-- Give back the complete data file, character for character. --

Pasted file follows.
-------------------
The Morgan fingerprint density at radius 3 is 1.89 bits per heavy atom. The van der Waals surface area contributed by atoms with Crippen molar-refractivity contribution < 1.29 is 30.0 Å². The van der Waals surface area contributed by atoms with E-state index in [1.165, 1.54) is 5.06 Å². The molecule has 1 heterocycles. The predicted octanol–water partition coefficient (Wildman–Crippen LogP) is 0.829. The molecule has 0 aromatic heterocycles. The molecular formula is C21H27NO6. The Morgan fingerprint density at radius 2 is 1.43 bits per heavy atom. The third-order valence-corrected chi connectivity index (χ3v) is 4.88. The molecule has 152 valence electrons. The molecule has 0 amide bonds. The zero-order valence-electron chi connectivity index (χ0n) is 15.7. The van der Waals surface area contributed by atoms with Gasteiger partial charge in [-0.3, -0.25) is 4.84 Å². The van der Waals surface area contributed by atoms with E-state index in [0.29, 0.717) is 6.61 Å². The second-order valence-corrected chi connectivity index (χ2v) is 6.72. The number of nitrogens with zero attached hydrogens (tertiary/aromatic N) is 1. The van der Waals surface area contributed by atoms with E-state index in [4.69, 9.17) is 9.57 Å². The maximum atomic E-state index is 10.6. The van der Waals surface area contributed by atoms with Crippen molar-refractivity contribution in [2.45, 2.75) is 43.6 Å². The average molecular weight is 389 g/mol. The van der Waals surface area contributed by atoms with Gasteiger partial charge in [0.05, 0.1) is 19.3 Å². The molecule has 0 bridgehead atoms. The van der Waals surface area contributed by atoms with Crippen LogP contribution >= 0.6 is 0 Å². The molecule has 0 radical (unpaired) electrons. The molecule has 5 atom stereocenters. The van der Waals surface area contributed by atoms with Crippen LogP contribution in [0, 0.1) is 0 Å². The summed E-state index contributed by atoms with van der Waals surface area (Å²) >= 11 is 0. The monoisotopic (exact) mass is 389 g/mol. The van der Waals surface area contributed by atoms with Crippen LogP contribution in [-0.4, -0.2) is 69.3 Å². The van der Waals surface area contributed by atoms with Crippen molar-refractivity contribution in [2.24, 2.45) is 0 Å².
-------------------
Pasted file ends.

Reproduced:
The Morgan fingerprint density at radius 3 is 1.89 bits per heavy atom. The van der Waals surface area contributed by atoms with Crippen molar-refractivity contribution < 1.29 is 30.0 Å². The van der Waals surface area contributed by atoms with E-state index in [1.165, 1.54) is 5.06 Å². The molecule has 1 heterocycles. The predicted octanol–water partition coefficient (Wildman–Crippen LogP) is 0.829. The molecule has 0 aromatic heterocycles. The molecular formula is C21H27NO6. The Morgan fingerprint density at radius 2 is 1.43 bits per heavy atom. The third-order valence-corrected chi connectivity index (χ3v) is 4.88. The molecule has 152 valence electrons. The molecule has 0 amide bonds. The zero-order valence-electron chi connectivity index (χ0n) is 15.7. The van der Waals surface area contributed by atoms with Gasteiger partial charge in [-0.3, -0.25) is 4.84 Å². The van der Waals surface area contributed by atoms with E-state index in [0.29, 0.717) is 6.61 Å². The second-order valence-corrected chi connectivity index (χ2v) is 6.72. The number of nitrogens with zero attached hydrogens (tertiary/aromatic N) is 1. The van der Waals surface area contributed by atoms with E-state index in [4.69, 9.17) is 9.57 Å². The maximum atomic E-state index is 10.6. The van der Waals surface area contributed by atoms with Crippen molar-refractivity contribution in [2.45, 2.75) is 43.6 Å². The average molecular weight is 389 g/mol. The van der Waals surface area contributed by atoms with Gasteiger partial charge in [0.05, 0.1) is 19.3 Å². The molecule has 0 bridgehead atoms. The van der Waals surface area contributed by atoms with Crippen LogP contribution >= 0.6 is 0 Å². The molecule has 0 radical (unpaired) electrons. The molecule has 5 atom stereocenters. The van der Waals surface area contributed by atoms with Crippen LogP contribution in [0, 0.1) is 0 Å². The summed E-state index contributed by atoms with van der Waals surface area (Å²) >= 11 is 0. The monoisotopic (exact) mass is 389 g/mol. The van der Waals surface area contributed by atoms with Crippen LogP contribution in [-0.4, -0.2) is 69.3 Å². The van der Waals surface area contributed by atoms with Crippen molar-refractivity contribution in [2.24, 2.45) is 0 Å².